Transnational Litigation Planning

Photo by Dave Adamson on Unsplash

Litigation is a bit like football– the helmet & pads version we play here in North America, not the one where the use of hands is forbidden (seriously, guys?).

Much of the academic side of the game is in strategy, thinking fifteen minutes down the road, managing the clock, keeping your QB protected and your linemen well-rested.  But sometimes, there’s just no strategy possible, like when three seconds are on the clock, it’s 4th and goal, and you’re down by 5.  There’s precisely one acceptable move, and that’s simply to go for the end zone.  There’s a whole lot of comfort in that.  Even though it might seem like a daunting situation, all you can do is just execute.

In much of what I do, there’s simply no strategizing possible.  There’s precisely one acceptable move, and that’s a Request pursuant to Article 5 of the 1965 Hague Service Convention.  Many HSC member-states are what I like to call “Five-O countries” because they object to Article 10 alternative methods, so you’re left with Article Five Only. There’s a whole lot of comfort in that.  Even though it might seem like a daunting situation, all you can do is just execute.Continue Reading Five-O countries and the (counterintuitive) comfort of zero options.

Ah, Umbria in the fall.

Because of this blog, I get a significant number of calls and emails from pro se litigants, with varying sorts of questions.  Ordinarily, I tell them I can’t advise them directly, but if they’ll have their lawyer call me, I’d be happy to help.  Some reply with thanks and a simple “thanks, Aaron, I’ll do that.”

Others reply with an expletive-riddled rant that lawyers are leeches draining the financial life out of hardworking people and why don’t we just all walk off a cliff somewhere.  I don’t mind telling them to go away.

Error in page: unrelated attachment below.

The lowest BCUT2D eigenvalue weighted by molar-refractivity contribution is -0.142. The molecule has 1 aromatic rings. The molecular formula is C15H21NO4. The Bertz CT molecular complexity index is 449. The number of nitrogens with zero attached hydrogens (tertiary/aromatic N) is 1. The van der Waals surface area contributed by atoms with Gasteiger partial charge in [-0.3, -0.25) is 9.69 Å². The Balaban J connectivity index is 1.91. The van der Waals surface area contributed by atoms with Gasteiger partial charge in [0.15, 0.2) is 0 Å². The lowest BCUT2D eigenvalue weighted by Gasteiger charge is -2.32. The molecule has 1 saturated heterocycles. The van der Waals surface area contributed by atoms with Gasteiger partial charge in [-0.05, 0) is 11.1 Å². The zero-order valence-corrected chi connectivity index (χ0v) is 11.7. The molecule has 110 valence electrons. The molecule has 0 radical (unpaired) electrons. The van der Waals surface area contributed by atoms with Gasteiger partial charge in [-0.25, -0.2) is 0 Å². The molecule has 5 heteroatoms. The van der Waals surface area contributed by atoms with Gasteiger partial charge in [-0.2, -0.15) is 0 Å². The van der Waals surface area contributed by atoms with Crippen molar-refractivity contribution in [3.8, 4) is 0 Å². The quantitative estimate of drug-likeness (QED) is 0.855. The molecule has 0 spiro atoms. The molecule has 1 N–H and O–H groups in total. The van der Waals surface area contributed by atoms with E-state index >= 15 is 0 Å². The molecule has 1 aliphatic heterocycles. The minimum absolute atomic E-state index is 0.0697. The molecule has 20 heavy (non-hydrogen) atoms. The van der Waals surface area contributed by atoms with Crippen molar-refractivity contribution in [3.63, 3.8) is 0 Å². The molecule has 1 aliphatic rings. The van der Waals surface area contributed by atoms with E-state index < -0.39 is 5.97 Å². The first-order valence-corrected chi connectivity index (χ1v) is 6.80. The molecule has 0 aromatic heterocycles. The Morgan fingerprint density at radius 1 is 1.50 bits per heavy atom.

But there’s a third type of response that bothers me greatly (saddens me, really) because it’s so unnecessary.  One such inquiry pinged in this morning, just as I was brushing my teeth. 
Continue Reading Take the case– and let us worry about treaty requirements.

Federal Courthouse, Sioux City, Iowa. I worked in that building for three years back in the Ice Age. (GSA Image)

Y’all, if you know you’re going to be removed, just initiate the case in federal court to begin with.  It’ll save everybody involved a whole bunch of time and headache.

Lots of plaintiffs’ lawyers gasp when I say that.  They look at me like I have three heads.

  • “Are you nuts?”
  • “Oh, you’re a comedian now?”
  • “Clearly, you’re an idiot.”

I certainly understand why they react that way. 
Continue Reading Go federal at the outset.

“Worried People,” Pedro Ribeiro Simões, via Wikimedia Commons

Plaintiffs’ attorneys are universally motivated by a single factor: making their clients whole. As a result of that, tortfeasors are held accountable– and hopefully they correct harmful behavior– and the world is made a better, safer place.  Sure, there’s a seemingly massive

The Rock of Gibraltar… guaranteeing access to the Mediterranean since 1704.  USAF photo.

In 2016, I posted “Five Essential Things All Business Owners (and Their Lawyers!) Should Know Before Signing Global Contracts” with real people– and preventing lawyerly goof-ups– in mind.  But lately, I’ve realized that some elaboration is necessary.